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A Parent’s Perspective

The following article was written and sent to us by Morna Gilbert, the mother, Malinda, who is serving on the Royal Servants team in Ireland this summer. She shares the journey God has her on this summer as her daughter is away from home serving Christ overseas. We hope this article about “A Parent’s Perspective” will be a source of encouragement and support for other parents of Royal Servants team members.

It’s the dream of a lifetime—her lifetime. Bulging, blue backpack on her arm, my 17-year-old daughter walked through airport security and slowly out of sight. Her long brown hair flowing as her eyes glanced back—just enough to see my faltering wave and a teardrop rolling down my cheek.

She’s headed on a glorious adventure serving on a mission trip to Ireland. It’s right. Its God ordained. She worked hard for this. She is being blessed with an amazing reward.

So why am I a blubbering mess? I’m at odds in my head about how good this is and how hard this is. My emotions run amuck. Why I can’t I just be happy for her?

Why? Because letting go is hard to do.

This pink bundle of beauty has been under the influence of my mother henning for 17 years, 3 months, 22 days, 3 hours, and 42 minutes. Now in a matter of moments—she’s gone—on her own and under someone else’s jurisdiction. Can I trust them? Can I trust her? Or more importantly—can I trust God?

Not only do our children NOT come with an owner’s manual they also do not come with a letting go manual. So how do we let go? Oh, I know she will eventually come back—but she won’t be coming back the same—and that’s what grieves me.  Change in a mama’s heart is not easy—especially when it involves tearing her insides apart.

How do we freely let them go?

Bordering on being as blunt as Nike, we “just do it!”

Those words weren’t easy for me to swallow on the ride home from the airport that day. My heart ached and I wanted my baby back.

I found myself talking to God about it then it dawned on me He is one person who really knows what I am feeling!  I wondered what it felt like for God the Father to let go of His Son? To let His Son go to a vile, unwelcoming cruel world with people who didn’t care. How did God the Father let go?

He just did it.

Apart from being the Holiest of Holies, the Father of this universe let the Darling of Heaven walk out those Heavenly gates. God had the advantage of knowing what was to come. Call it an advantage—for me it would have been an excuse to hang on tighter and not allow my child to go. The Father knows our pain because He knew His own deep ache.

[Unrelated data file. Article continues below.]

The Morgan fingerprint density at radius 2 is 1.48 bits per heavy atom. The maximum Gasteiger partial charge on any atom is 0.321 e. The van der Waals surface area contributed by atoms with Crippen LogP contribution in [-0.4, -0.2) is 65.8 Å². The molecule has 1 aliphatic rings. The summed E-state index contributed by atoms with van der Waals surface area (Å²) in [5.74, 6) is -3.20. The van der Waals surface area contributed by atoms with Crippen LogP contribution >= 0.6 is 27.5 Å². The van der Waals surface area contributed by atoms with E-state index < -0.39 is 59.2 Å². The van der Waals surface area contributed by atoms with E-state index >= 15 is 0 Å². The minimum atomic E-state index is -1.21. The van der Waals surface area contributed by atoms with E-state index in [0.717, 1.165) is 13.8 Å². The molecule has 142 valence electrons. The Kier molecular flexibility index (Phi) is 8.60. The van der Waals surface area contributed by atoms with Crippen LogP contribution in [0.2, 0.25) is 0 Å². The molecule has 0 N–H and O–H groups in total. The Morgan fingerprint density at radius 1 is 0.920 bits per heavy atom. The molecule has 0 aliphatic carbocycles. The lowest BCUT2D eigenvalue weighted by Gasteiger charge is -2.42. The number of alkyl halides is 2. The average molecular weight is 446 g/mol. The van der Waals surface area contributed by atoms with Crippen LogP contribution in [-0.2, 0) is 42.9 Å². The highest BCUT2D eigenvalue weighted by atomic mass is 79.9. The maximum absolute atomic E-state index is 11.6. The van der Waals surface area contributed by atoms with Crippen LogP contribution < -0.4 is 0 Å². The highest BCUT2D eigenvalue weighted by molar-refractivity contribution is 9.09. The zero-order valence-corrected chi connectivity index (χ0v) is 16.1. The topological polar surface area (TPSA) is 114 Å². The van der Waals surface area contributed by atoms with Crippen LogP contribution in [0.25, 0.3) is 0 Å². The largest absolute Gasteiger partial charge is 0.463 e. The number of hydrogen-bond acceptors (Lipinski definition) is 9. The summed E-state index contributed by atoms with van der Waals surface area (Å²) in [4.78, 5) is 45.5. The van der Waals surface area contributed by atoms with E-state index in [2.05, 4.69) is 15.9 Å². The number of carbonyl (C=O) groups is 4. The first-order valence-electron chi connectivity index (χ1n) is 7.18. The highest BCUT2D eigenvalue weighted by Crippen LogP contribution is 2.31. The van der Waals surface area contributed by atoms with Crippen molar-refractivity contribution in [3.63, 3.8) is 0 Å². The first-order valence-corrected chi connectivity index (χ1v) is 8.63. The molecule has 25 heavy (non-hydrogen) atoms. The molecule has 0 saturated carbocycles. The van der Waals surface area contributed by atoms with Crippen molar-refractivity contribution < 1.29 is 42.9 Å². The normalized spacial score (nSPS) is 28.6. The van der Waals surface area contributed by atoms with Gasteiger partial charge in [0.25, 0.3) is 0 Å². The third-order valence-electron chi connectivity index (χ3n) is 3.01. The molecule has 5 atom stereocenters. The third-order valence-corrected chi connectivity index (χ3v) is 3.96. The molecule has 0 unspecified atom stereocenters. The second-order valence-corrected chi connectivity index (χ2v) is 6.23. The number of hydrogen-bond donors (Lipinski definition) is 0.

A Holy God can only do things Holy. He let go because He had to. It was a holy moment. Maybe my letting go of my daughter was a holy moment in God’s eyes also.

Jesus walked through that airport terminal called Earth for an adventure that would impact all of Eternity. I wonder if perhaps my daughter’s adventure will impact someone for all of Eternity?

God the Father knew Jesus would be coming back to Heaven’s throne room—but He wouldn’t be the same. He would be scarred.

What if my daughter comes home scarred?

What has God the Father done with this amazing journey his son embarked on? God’s heart was wide open and bursting with pride worthy of boasting about. God the Father boasted in one way or another on every single page of Scripture about His Son. God the Father wove the intricacies of His Son’s life into the mysteries of the written Word. He wrote of His heart.

His pain.

His victories.

His meekness.

His weeping.

His rejoicing.

God didn’t hide His emotions, did He? He laid them out there for the entire world to see what it is like to let go of something as precious as your child. This gives us permission to walk through our own emotional upheavals.

We let go because it is right. It is being obedient to God our Father Who knows how painful it is –and how valuable.

We let go because it is the only way our children will ever be able to experience their own life purpose, their own walk with God, and their own possible scarring—for His glory.

We let go because therein lies the opportunity to cling to our Lord like we have never had to before. We let go because it is God’s way of drawing us nearer to Him.

We let go freely—with arms wide open to welcome them back in His perfect timing.

Yes, my daughter will come back different. But she’s coming home to a different mama, also. Perhaps we’ll both be a bit more like Jesus? As God the Father and His son were reunited—we, too, can experience a sweet reunion when for all eternity we can boast and shout to the world, “Well done, my precious child!”

Written by Morna Gilbert